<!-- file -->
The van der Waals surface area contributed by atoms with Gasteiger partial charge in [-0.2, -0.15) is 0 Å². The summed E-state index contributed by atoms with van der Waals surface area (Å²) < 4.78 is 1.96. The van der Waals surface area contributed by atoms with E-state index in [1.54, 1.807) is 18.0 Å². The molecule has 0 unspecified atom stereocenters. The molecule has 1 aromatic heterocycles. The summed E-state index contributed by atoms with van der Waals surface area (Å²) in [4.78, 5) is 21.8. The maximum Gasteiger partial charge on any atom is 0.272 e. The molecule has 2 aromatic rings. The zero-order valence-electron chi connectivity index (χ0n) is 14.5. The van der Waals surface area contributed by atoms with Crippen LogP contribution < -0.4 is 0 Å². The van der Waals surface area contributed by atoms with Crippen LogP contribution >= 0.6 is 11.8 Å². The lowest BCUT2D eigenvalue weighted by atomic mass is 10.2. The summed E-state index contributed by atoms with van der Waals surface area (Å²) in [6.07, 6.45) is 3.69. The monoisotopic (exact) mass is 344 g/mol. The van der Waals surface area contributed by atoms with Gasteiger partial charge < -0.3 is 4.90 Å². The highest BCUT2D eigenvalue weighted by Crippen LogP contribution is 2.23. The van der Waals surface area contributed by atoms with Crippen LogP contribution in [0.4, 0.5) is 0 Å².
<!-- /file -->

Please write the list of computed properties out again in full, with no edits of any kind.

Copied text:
The van der Waals surface area contributed by atoms with Gasteiger partial charge in [-0.2, -0.15) is 0 Å². The summed E-state index contributed by atoms with van der Waals surface area (Å²) < 4.78 is 1.96. The van der Waals surface area contributed by atoms with E-state index in [1.54, 1.807) is 18.0 Å². The molecule has 0 unspecified atom stereocenters. The molecule has 1 aromatic heterocycles. The summed E-state index contributed by atoms with van der Waals surface area (Å²) in [4.78, 5) is 21.8. The maximum Gasteiger partial charge on any atom is 0.272 e. The molecule has 2 aromatic rings. The zero-order valence-electron chi connectivity index (χ0n) is 14.5. The van der Waals surface area contributed by atoms with Crippen LogP contribution < -0.4 is 0 Å². The van der Waals surface area contributed by atoms with Crippen LogP contribution >= 0.6 is 11.8 Å². The lowest BCUT2D eigenvalue weighted by atomic mass is 10.2. The summed E-state index contributed by atoms with van der Waals surface area (Å²) in [6.07, 6.45) is 3.69. The monoisotopic (exact) mass is 344 g/mol. The van der Waals surface area contributed by atoms with Gasteiger partial charge < -0.3 is 4.90 Å². The highest BCUT2D eigenvalue weighted by Crippen LogP contribution is 2.23. The van der Waals surface area contributed by atoms with Crippen LogP contribution in [0.4, 0.5) is 0 Å².